• All financial institutions subject to the AML/FT rules can have an access as well to the registry.
  • Additional stakeholders may request access to the registry:
    • Any natural or legal person who makes a written application in respect of a trust which directly or indirectly holds a controlling interest in a company situated in a third State.
    • Any natural or legal person who can demonstrate a legitimate interest in the fight against money laundering (which could include certain non-governmental).

Trustees should review the new rules and take action to:

  • Identify impacts of the new French nexus
  • Collect new information to be compliant with the new trust reporting
  • Inform relationship managers/clients about the new accessibility of the trust register

_____________________________________________________________________________________________________________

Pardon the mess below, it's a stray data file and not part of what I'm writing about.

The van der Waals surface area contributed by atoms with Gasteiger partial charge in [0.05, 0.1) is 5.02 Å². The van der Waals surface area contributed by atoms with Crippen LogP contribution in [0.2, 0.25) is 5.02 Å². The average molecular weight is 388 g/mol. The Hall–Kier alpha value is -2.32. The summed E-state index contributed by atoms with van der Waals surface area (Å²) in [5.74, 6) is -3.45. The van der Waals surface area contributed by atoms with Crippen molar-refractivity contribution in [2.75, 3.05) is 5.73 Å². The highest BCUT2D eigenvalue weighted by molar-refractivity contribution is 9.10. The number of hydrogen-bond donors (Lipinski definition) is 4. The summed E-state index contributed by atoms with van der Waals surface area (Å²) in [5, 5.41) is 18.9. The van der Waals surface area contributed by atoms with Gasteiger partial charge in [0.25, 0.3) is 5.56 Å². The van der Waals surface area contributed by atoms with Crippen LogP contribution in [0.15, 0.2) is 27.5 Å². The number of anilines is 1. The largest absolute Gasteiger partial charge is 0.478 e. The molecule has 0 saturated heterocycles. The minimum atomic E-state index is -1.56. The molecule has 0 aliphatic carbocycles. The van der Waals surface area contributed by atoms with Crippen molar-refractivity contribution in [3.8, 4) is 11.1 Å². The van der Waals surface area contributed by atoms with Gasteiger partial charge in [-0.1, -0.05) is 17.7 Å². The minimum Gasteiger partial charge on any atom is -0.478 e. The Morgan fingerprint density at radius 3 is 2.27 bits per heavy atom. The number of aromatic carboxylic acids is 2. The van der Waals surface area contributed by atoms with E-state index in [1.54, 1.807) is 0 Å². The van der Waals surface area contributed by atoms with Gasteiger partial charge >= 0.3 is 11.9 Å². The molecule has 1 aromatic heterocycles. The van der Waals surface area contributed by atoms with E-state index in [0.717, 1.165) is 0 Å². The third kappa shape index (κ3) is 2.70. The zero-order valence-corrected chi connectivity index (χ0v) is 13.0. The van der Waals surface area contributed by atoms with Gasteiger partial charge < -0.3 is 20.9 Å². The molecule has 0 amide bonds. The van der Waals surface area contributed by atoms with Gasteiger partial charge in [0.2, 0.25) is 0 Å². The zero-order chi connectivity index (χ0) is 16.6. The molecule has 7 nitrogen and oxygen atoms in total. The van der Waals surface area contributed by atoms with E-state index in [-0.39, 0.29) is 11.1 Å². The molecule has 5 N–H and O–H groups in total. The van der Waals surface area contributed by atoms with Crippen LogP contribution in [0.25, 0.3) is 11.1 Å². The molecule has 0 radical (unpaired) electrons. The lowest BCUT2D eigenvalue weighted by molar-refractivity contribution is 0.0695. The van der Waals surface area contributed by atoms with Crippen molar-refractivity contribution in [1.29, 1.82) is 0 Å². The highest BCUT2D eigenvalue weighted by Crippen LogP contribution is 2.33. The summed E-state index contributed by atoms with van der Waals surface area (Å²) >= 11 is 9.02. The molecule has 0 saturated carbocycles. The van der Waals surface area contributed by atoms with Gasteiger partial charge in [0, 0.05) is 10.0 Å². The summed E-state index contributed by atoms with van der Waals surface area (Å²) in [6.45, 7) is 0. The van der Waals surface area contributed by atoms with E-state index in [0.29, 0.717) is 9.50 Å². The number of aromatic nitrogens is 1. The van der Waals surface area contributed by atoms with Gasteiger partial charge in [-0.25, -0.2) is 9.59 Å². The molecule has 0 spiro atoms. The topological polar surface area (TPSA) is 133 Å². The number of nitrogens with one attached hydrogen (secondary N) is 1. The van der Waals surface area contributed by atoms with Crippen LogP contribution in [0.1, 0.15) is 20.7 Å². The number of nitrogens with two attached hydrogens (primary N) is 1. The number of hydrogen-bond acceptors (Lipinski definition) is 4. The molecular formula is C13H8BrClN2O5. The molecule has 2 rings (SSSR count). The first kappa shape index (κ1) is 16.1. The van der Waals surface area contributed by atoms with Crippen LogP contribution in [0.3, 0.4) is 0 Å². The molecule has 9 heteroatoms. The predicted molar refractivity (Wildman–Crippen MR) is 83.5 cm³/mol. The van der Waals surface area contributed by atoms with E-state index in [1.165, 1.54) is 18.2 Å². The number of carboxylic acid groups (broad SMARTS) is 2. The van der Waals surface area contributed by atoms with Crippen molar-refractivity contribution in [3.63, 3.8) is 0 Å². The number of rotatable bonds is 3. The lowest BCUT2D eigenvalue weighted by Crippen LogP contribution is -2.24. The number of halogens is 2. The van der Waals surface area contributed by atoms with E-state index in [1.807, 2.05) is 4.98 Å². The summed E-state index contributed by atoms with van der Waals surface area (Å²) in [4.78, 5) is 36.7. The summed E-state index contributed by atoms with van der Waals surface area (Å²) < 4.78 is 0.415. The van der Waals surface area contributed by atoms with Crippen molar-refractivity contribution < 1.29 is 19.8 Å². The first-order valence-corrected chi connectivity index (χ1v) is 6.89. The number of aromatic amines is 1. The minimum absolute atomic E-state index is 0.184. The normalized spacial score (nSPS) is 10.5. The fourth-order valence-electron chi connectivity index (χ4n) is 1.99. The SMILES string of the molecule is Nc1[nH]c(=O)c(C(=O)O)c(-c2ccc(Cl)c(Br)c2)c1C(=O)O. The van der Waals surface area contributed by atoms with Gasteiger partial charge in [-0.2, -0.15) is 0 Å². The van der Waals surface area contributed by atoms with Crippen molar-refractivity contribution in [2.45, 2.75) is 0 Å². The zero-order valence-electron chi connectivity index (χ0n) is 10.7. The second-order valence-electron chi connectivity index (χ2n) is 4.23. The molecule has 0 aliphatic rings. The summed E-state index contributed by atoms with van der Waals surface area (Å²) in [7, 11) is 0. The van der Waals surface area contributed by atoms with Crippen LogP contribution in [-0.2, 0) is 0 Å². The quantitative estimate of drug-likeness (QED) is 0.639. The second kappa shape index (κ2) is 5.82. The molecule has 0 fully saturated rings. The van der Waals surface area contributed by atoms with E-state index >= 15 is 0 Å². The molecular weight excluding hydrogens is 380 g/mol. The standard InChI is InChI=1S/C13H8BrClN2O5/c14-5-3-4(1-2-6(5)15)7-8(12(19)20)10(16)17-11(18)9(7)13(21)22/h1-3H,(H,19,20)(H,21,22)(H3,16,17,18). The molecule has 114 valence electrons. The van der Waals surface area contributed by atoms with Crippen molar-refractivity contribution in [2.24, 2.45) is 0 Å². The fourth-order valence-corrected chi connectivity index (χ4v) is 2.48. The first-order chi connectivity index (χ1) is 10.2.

For additional information with respect to this Alert, please contact the following:

Ernst & Young, Société d’Avocats, Paris
Ernst & Young LLP (United States), Financial Services Desk, New York

ATTACHMENT

 
 

The information contained herein is general in nature and is not intended, and should not be construed, as legal, accounting or tax advice or opinion provided by Ernst & Young LLP to the reader. The reader also is cautioned that this material may not be applicable to, or suitable for, the reader's specific circumstances or needs, and may require consideration of non-tax and other tax factors if any action is to be contemplated. The reader should contact his or her Ernst & Young LLP or other tax professional prior to taking any action based upon this information. Ernst & Young LLP assumes no obligation to inform the reader of any changes in tax laws or other factors that could affect the information contained herein.